Offensively, Shabazz was a problem on the left block for defenders. He manhandled guards and small forwards there, looking as comfortable as a seasoned big man. He almost exclusively turned to his right shoulder to put up a left-handed half-hook and it was an incredible weapon for him. Taking a look at his shot chart will only confirm this scoring prowess from the left block:
Bazz was 13-of-24 (54.2%) turning over his right shoulder on the left block, scoring 29 total points on 27 possessions when factoring in possessions that led to free throws. As a catch-and-shoot guy, Muhammad struggled. He made just 4-of-14 (28.6%) on these opportunities, but was 3-of-5 on unguarded catch-and-shoot attempts. 14 attempts is hardly anywhere close to telling us how he could be in the future with this kind of stuff. For what it’s worth, he shot 40% on catch-and-shoot attempts in his lone year at UCLA with an effective field goal of 56.5% on 115 attempts. If he could approach that kind of consistency as a pro, he’d be a valuable weapon in that respect.
Basically, if you want to know where Shabazz looks most comfortable scoring, the Venn diagram below has you covered:
Overall, I think Bazz’s rookie season was a success in most respects. He learned that if he wanted to play, he had to prove he belonged. The Wolves didn’t practice much throughout the regular season but word from people around the organization was that Shabazz destroyed guys off of hustle and ability in a fair amount of time. The problem was it didn’t really come off of play within the team concept and he was never much of a defender. This is a good thing, in my mind. It shows him you have the ability to play but you need to show you have the mental capacity to be a player. That’s what you want with a project like Muhammad.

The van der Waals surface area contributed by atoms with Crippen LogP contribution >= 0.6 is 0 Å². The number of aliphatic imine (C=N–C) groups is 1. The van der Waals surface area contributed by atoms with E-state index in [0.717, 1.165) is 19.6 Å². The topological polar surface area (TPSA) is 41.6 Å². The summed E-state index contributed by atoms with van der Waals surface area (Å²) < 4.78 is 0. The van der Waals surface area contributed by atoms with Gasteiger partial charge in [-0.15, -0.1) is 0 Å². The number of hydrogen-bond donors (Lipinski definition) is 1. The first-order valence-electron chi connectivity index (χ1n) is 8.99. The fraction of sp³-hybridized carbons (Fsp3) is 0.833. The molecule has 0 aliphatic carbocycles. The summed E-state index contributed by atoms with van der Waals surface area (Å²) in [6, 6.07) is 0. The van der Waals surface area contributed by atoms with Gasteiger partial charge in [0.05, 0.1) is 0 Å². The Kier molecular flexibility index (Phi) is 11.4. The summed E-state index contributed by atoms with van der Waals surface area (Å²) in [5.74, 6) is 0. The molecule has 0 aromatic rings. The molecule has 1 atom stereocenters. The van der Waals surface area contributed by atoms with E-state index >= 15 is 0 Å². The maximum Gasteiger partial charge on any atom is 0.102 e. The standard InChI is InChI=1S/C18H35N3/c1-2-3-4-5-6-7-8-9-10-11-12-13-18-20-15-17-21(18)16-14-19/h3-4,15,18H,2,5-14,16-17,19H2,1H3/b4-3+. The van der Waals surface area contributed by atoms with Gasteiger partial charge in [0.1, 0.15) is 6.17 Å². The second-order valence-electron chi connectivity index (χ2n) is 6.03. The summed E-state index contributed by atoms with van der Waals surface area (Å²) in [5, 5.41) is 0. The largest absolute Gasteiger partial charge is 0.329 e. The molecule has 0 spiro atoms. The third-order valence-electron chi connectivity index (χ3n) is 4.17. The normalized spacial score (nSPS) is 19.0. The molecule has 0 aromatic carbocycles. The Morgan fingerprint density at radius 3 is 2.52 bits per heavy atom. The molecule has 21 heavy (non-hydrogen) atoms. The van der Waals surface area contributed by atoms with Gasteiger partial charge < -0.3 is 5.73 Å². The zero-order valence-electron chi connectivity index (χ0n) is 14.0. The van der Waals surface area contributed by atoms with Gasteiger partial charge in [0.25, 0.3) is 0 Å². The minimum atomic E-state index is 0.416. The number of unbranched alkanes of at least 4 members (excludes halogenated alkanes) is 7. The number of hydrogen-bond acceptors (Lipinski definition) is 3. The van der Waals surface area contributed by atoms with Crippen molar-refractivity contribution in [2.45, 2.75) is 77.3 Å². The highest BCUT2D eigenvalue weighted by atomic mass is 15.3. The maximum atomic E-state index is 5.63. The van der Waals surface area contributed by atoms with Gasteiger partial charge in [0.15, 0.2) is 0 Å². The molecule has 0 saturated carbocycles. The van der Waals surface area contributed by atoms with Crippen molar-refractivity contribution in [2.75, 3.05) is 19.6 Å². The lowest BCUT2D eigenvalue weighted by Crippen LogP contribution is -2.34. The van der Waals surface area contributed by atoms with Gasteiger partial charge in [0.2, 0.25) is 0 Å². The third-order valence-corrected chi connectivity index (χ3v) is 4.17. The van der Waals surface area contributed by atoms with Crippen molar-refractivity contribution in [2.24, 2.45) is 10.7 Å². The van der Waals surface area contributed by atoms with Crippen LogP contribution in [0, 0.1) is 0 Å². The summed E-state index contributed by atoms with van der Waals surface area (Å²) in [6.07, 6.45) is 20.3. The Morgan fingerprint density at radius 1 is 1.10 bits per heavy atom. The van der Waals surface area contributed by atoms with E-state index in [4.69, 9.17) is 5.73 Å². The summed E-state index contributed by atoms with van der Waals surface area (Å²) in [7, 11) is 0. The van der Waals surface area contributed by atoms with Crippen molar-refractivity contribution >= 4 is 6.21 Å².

Sure, he’s a lottery pick and that’s going to come with expectations. But he was a lottery pick in one of the worst rookie classes we’ve ever seen, so what does that ultimately mean? Muhammad will have a chance in the next year or two to prove he belongs in the rotation of this team and that he can be a contributor. It will create some tough minutes situations for the next coach but that means the Wolves have depth, which is exactly what you want to hit on with your first round picks. I don’t know what the future holds for Shabazz Muhammad and his career, but he showed me in limited flashes as a rookie he belongs in the NBA. We just have to figure out where.